Information contained in this publication is intended for informational purposes only and does not constitute legal advice or opinion, nor is it a substitute for the professional judgment of an attorney.
On August 14, 2008, President Bush signed into law the Consumer Product Safety Improvement Act of 2008 (CPSIA or "Act"). Prompted by several well-publicized recalls of children's toys, this legislation dramatically expands the authority of the Consumer Product Safety Commission ("Commission") and introduces new responsibilities for the manufacturers and retailers of consumer products. Of particular interest to employers, Section 219 of the CPSIA affords new whistleblower protections to the employees of manufacturers, labelers, distributors, and retailers of consumer products. "Consumer Products" include any article, or component part thereof, intended for use, consumption, or enjoyment by a consumer in the home or school or in recreation. "Consumer Products" do not include those items regulated by governmental agencies other than the Commission, such as tobacco, motor vehicles, pesticides, aircrafts, boats, drugs, cosmetics, and food (15 U.S.C. § 2052). Employees of covered employers will now have a private right of action and be able to collect back pay and other compensatory damages should their employer take adverse action against them because of their whistleblowing.
The CPSIA prohibits discrimination against employees who report safety violations or participate in any proceeding related to alleged safety violations. The Act also protects workers who refuse to participate in an activity, policy or practice, or who refuse to perform a certain task, because they believe their actions would violate a law or regulation enforced by the Commission. To be protected by the law, an employee need only have a reasonable belief that the conduct at issue would violate consumer protection laws. This means that the employee's belief does not necessarily have to be a true or accurate understanding of the law.
An employee who thinks he or she has been terminated or otherwise discriminated against based on activity protected by the Act can file a complaint with the Secretary of Labor ("Secretary"). The complaint must be filed no later than 180 days after the date of the alleged violation.
Once an employee has filed a complaint, the Secretary will notify the employer that a complaint has been filed and inform the employer of the specific allegations and evidence supporting them. The employer will then have an opportunity to submit a written response to the complaint and to meet with a representative from the Secretary's office in order to provide witness statements. At that point, the Secretary, through the Occupational Safety & Health Administration (OSHA) may conduct an investigation. The Secretary will not conduct an investigation and will dismiss the complaint if: (1) the complainant has not shown that the protected activity contributed to the adverse action taken by the employer; or (2) the employer shows, by clear and convincing evidence, that it would have taken the same adverse action even if the protected activity had not occurred.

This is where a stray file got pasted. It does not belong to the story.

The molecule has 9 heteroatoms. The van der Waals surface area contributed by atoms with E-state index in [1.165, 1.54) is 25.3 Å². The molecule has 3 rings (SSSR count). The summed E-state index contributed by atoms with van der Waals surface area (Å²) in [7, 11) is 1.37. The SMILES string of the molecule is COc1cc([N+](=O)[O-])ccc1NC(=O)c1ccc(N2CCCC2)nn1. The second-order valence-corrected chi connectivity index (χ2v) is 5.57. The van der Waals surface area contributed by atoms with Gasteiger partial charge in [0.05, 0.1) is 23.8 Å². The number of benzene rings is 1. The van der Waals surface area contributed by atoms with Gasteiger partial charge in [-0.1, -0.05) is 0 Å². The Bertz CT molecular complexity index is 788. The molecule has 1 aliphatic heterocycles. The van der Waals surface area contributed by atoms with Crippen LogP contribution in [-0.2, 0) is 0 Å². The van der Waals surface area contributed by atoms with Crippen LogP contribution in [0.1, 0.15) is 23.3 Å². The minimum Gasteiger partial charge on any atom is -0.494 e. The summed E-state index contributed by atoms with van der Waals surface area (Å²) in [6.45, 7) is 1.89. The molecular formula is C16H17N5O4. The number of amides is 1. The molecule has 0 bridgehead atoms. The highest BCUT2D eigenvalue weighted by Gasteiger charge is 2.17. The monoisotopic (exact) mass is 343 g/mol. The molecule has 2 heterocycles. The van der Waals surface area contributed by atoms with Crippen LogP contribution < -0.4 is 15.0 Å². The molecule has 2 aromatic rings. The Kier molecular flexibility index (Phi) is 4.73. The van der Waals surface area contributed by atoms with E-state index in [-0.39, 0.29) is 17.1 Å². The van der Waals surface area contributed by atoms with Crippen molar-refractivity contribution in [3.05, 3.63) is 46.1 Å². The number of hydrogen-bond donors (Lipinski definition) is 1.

If the Secretary conducts an investigation, she will provide both parties with her written findings. If she finds reasonable cause to believe that the employer has violated the Act, the Secretary will attach to her findings a preliminary order granting relief. Either party may object within thirty days to this proposed relief and request a hearing, but the order becomes final if no one objects. It is important to note that filing a notice of objections to the order will not stay any reinstatement remedy that appears in the order. In the event that a party requests a hearing, the Secretary will issue a final order following the hearing either dismissing the complaint or providing relief to the complainant. Either party can appeal the final order to the appropriate U.S. Court of Appeals.
If the Secretary determines that an employer has violated the Act, she will order the employer to: (1) take affirmative action to abate the violation; (2) reinstate the complainant to his or her former position; (3) provide back pay to the complainant; and (4) pay any other compensatory damages to the complainant. If the Secretary fails to issue a final decision within 210 days after the complaint is filed or within 90 days of receiving a written determination, the complainant can bring an action, subject to de novo review, in an appropriate U.S. District Court. That court can grant all of the previously mentioned relief as well as attorney's fees and costs.
Prevention is the Best Medicine
To avoid liability for whistleblower claims under Section 219 of the CPSIA, employers should revise their retaliation and whistleblower policies to provide expressly that adverse action will not be taken because of whistleblowing regarding safety of consumer products. Employers should also strongly consider training supervisors and employees about the new safety regulations. Furthermore, employers should establish and follow procedures for handling internal complaints of safety violations. It is particularly important that employers be responsive to such complaints and document them thoroughly and accurately.
Gregory C. Keating is a Shareholder in Littler Mendelson's Boston office and is co-chair of Littler's Healthcare practice group. Amy E. Mendenhall is an Associate in Littler Mendelson's Boston office. If you would like further information, please contact your Littler attorney at 1.888.Littler, email@example.com, Mr. Keating at firstname.lastname@example.org or Ms. Mendenhall at email@example.com.